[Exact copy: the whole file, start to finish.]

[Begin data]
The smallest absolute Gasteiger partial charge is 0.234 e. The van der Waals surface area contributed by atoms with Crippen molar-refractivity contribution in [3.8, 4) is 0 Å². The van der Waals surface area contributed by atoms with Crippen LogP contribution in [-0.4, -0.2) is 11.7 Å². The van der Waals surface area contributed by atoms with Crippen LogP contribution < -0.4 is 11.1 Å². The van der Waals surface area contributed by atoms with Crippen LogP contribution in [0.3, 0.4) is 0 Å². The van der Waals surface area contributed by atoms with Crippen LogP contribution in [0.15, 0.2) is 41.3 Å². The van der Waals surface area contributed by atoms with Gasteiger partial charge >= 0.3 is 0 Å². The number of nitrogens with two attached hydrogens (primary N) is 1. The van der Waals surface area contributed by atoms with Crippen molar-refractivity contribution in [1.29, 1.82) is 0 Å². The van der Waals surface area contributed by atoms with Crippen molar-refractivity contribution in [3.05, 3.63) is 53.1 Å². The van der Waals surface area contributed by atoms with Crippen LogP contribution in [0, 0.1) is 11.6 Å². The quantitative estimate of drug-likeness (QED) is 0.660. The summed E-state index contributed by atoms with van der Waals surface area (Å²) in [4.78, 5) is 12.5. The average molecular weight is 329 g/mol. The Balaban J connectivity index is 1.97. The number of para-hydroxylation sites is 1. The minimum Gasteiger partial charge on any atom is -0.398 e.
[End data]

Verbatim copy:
The smallest absolute Gasteiger partial charge is 0.234 e. The van der Waals surface area contributed by atoms with Crippen molar-refractivity contribution in [3.8, 4) is 0 Å². The van der Waals surface area contributed by atoms with Crippen LogP contribution in [-0.4, -0.2) is 11.7 Å². The van der Waals surface area contributed by atoms with Crippen LogP contribution < -0.4 is 11.1 Å². The van der Waals surface area contributed by atoms with Crippen LogP contribution in [0.3, 0.4) is 0 Å². The van der Waals surface area contributed by atoms with Crippen LogP contribution in [0.15, 0.2) is 41.3 Å². The van der Waals surface area contributed by atoms with Gasteiger partial charge >= 0.3 is 0 Å². The number of nitrogens with two attached hydrogens (primary N) is 1. The van der Waals surface area contributed by atoms with Crippen molar-refractivity contribution in [1.29, 1.82) is 0 Å². The van der Waals surface area contributed by atoms with Crippen molar-refractivity contribution in [3.05, 3.63) is 53.1 Å². The van der Waals surface area contributed by atoms with Crippen LogP contribution in [0, 0.1) is 11.6 Å². The quantitative estimate of drug-likeness (QED) is 0.660. The summed E-state index contributed by atoms with van der Waals surface area (Å²) in [4.78, 5) is 12.5. The average molecular weight is 329 g/mol. The Balaban J connectivity index is 1.97. The number of para-hydroxylation sites is 1. The minimum Gasteiger partial charge on any atom is -0.398 e.